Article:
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PRESS RELEASE: Councilmember Kenyan McDuffie Unveils New Legislation to Regulate Short-Term Rental Housing Market to Ensure Housing Stock is Available for District Residents

Councilmember McDuffie, surrounded by affordable housing advocates, speaks at the introduction of the legislation.

For Immediate Release: Tuesday, January 31, 2016

Washington, DC – Today, Councilmember Kenyan R. McDuffie, Chairman of the Committee on Business and Economic Development, announced the introduction of new legislation to establish a workable regulatory framework for short-term rental housing. This legislation, drawing upon successful models from across the country, provides new penalties and increased transparency and reporting requirements to ensure residential neighborhoods are retained for the full-time residents of D.C.

Under current law, hosts are required to obtain a business license designed for more traditional hospitality enterprises. This legislation creates a new type of business license specifically designed for short-term rentals.

Currently, many operators do not bother to obtain licenses.  This is a problem because business licenses a valuable tool to ensure that operators are complying with District regulations designed to protect housing availability, neighborhood quality of life, and health and safety standards.  Under the new bill, hosts will face penalties if they refuse to obtain a business license. More importantly, hosting platforms will be responsible for verifying and posting business license numbers.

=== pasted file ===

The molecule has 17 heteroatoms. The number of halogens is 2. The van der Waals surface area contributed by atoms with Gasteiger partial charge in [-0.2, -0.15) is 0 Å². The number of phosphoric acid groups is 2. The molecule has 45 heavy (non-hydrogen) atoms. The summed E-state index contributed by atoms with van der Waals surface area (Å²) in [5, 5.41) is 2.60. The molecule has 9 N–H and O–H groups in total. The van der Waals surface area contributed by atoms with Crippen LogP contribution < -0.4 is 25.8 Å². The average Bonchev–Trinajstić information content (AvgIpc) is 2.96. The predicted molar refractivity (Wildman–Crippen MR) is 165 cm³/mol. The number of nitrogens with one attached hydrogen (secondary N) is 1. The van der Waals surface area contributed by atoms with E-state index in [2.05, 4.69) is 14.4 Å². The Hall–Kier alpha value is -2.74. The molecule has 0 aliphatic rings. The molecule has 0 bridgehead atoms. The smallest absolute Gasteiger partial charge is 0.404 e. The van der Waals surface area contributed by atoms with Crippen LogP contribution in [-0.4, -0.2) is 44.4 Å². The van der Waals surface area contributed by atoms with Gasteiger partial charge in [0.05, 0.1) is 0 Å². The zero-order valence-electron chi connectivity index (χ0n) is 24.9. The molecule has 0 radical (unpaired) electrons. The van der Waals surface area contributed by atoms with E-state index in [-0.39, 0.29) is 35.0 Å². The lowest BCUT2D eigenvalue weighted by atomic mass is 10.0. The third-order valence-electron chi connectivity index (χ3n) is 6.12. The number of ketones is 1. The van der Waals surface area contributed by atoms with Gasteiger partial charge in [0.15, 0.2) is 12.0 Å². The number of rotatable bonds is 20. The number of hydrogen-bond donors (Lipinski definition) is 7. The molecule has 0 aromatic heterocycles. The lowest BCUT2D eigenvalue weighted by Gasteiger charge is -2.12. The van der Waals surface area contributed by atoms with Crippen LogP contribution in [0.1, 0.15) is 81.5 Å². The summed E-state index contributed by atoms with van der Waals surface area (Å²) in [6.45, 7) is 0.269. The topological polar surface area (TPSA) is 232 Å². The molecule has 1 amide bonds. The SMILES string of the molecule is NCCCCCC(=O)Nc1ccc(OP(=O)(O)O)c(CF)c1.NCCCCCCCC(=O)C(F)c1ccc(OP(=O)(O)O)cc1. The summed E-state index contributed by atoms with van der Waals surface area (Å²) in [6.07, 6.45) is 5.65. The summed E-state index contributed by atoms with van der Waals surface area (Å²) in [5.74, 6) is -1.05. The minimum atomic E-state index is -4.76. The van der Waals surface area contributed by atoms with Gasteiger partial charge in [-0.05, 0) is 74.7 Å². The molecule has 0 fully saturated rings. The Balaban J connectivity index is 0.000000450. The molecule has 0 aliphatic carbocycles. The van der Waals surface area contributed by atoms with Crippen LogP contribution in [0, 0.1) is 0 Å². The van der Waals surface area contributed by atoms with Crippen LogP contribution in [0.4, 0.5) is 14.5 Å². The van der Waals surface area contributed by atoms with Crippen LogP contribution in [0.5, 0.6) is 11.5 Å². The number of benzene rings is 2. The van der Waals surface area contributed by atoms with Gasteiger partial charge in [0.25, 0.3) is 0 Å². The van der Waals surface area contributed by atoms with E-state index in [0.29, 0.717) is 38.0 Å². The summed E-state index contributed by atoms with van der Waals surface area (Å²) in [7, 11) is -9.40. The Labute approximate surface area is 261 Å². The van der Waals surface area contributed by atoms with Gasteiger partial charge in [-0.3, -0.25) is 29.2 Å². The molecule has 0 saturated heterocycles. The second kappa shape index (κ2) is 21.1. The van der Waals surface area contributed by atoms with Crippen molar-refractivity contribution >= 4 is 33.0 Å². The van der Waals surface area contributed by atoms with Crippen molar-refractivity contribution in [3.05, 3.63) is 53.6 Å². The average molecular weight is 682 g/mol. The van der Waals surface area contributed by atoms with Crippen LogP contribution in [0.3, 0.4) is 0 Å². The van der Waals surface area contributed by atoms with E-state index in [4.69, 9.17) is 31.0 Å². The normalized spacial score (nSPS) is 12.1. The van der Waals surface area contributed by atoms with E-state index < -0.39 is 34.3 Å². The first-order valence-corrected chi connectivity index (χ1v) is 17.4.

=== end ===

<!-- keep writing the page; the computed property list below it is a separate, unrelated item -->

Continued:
Critically, the new short-term rental license category limits hosts to short-term renting only their own primary residence.  This requirement, when it is enforced, will effectively end commercial short-term rental operations that deplete housing and harm neighborhoods.

“Access to affordable housing remains of paramount concern to residents across the District of Columbia. While at the same time, the city lacks a coherent regulatory scheme for short-term rental housing, allowing bad actors to take those units off the housing market. This has been going on long enough: it is time to create a clear, enforceable legal framework so that those who are exploiting the lack of regulations are stopped, and those who want to practice responsible home sharing can come into the light,” said Councilmember and lead sponsor Kenyan McDuffie.

This new legislation would create a commonsense and comprehensive system for enforcement, penalties, transparency and reporting requirements to hold both short-term rental hosts and platforms like Airbnb accountable, while providing the District with the tools needs to regulate this new industry, which can take affordable housing away from D.C. residents and disrupt neighborhood quality of life.